You might want to check out GameDev.net's Gravity FAQs for some basic info.
Since you are making a game and not a highly accurate physics modeler than we can get away with doing Euler integrations. If your need for accuracy increases the most popular integration method that I see used is a Runge-Kutta (RK4) integration. You most likely won't need these for a simple game but they definitely are used in more advanced physics simulation and 3d games. The disadvantage with using RK4 is slightly increased complexity and slightly slower. It is very accurate though, but for now, lets stick with good ole Euler.
I asked a similar question, "How do I apply gravity to my bouncing ball game", and got several good answers. The first thing you'll do is choose an arbitrary gravity constant for your game. In my bouncing ball application I use a default gravity constant of 2000px/s. You'll want to play with this gravity constant to get the desired effect for your particular game.
Next, you want to make sure that you are rendering your game and updating your game objects independently. This is to prevent your in-game objects from moving really fast on fast computers and slow on slow computers. You want the physics and speed with which your objects move around to be independent of the computer speed. A good article on this is Game Physics: Fix your timestep!.
So how do we do that? You keep track of how much time has passed since the last call to your Update method. I created 2 threads, although it isn't directly necessary. I have a game update thread and a rendering thread. The update thread controls updating the in game objects positions. The update thread knows when it was previous called, the current time and from that calculates the elapsed time since the update method was called.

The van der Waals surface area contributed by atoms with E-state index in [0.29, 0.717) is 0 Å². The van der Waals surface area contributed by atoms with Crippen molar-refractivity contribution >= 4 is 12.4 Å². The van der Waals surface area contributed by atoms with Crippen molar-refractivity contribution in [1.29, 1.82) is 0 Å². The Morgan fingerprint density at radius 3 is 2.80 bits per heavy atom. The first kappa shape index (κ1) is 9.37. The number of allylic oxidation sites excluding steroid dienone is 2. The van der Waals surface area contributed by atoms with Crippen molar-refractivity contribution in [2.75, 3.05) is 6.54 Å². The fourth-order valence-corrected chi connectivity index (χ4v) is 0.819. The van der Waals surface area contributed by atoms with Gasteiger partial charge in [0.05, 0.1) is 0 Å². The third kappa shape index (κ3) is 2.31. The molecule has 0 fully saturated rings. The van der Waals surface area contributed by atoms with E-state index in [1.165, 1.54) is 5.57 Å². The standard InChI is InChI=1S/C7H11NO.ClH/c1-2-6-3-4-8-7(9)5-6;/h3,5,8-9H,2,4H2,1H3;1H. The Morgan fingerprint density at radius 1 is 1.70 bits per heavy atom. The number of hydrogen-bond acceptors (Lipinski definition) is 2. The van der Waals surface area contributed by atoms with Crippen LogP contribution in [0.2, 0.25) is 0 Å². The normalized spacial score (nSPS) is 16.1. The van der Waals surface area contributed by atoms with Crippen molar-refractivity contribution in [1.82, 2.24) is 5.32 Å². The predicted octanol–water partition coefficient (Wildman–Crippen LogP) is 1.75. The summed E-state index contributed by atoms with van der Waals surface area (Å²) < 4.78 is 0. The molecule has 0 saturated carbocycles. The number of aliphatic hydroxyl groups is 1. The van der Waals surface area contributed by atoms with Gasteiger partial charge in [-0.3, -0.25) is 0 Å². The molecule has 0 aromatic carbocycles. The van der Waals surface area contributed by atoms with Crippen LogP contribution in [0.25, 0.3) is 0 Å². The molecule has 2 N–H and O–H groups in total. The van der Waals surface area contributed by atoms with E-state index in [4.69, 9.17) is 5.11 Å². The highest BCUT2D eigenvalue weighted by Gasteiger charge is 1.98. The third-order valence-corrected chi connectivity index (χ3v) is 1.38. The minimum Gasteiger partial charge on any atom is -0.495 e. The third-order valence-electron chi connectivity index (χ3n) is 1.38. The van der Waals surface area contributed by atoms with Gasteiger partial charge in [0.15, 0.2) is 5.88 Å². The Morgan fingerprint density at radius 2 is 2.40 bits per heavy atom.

To apply gravity we will simply add to the Y velocity of our object by our gravity constant multiplied by the elapsed time.
private long previousTime = System.currentTimeMillis();
private long currentTime = previousTime;
public void updateGame()
currentTime = System.currentTimeMillis();
float elapsedSeconds = (currentTime - previousTime) / 1000f;
foreach(GameObject gameObject in gameObjects)
// Apply gravity to velocity vector
gameObject.velocity.y += (gravityConstant * elapsedSeconds);
// Move objects x/y position based off it's velocity vector
gameObject.position.x += (gameObject.velocity.x * elapsedSeconds);
gameObject.position.y += (gameObject.velocity.y * elapsedSeconds);
previousTime = currentTime;
That will move all your objects based on their velocity vector's and apply gravity to them based on your gravity constant. Best of all it does it independently of the computers speed!
To answer your other question, yes the objects will constantly have the "force" of gravity on their y vector. So it will be constantly colliding with the floor. However, one thing you want to do is use an Epsilon value to eventually bring your gameObject's velocity to zero. Then, during collision detection as part of your pruning process you can usually skip checking if a non-moving object is colliding with anything (not vice-versa though!).
What I like to do with collisions is once I find objects colliding (penetrating each other), I'll push them apart by their minimum translation distance (MTD) which seperates them. This step is key otherwise you will get the frequently seen bug in games of objects "stuck" together jitterly moving about. Once they are separated I calculate my collision response.
Using this method it will work fine in your described scenario of a rising platform. The platform will continue to rise, the gameObject will separate itself using the MTD between itself and the platform and it will naturally rise with it.
If you need help on the collision response I would suggest looking at: